I suppose you could create food that is in itself more efficacious, so you needed less agricultural output. Nutrition pills that some how manage to also fill the stomach. But that’s not what our bodies are designed for, and I doubt it would work very well for health in the long run.

      Of course, having a single city that dense wouldn’t be very good for anyone’s mental or physical healthy anyways so….

      It’s a nice sentiment to think that we could all just congregate in a single couple state-sized city, but it’s just a sentiment.

      1. “It’s a nice sentiment to think that we could all just congregate in a single couple state-sized city, but it’s just a sentiment.” – I think it’s not nice at all. The desire to be managed is downright servile and smacks of pitiful obsequience. It’s one thing to wish for a better world, another to propose some hideous dystopia..

        1. I am simply astonished at the breathtaking level of paranoia and cluelessness some of the responses tot this infographic show!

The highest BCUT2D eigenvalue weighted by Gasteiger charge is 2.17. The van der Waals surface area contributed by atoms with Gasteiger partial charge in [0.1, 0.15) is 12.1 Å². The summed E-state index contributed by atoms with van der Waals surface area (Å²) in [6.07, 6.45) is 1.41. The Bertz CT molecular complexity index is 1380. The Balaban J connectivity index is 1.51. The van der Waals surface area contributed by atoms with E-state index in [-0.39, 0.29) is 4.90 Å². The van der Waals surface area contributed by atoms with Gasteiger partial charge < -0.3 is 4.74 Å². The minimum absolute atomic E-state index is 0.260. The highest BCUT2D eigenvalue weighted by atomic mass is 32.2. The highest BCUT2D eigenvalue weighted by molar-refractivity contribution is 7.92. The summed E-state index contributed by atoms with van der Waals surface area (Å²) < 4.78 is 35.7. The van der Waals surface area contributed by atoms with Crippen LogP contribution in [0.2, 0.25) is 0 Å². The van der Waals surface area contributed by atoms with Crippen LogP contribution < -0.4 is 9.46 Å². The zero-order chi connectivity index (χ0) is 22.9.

People! Get a clue!
          NO ONE is actually proposing this be done – it would be impossible and undesirable for all. IT IS SIMPLY a way of communicating information about the varying levels of density of different places.

          It is men to give an eye-opening comparison of how widely varied settlement density actually is. I find it VERY informative and enlightening.

  5. Nice visual. I like the use of preattentive attributes (color) to draw the audience’s eye. It confirms what I know observationally from living in two of the cities: that SF’s population is quite dense and Houston is sprawling!

  6. I remember reading that Buckminster Fuller believed we could create habitats that allowed us to be comfortable in 700 Sq ft per person. That might have included food production I can’t remember. If my math is correct that would be 2x the density of Singapore. My math indicated that Singapore supports 1 person per 1500 sq ft.

  7. Great job!
    Thank you!
    I’d like to see this same map, with the ecological ‘footprint’ of the 6.9 Billion, living at that density, shown as a ring of additional area surrounding the city.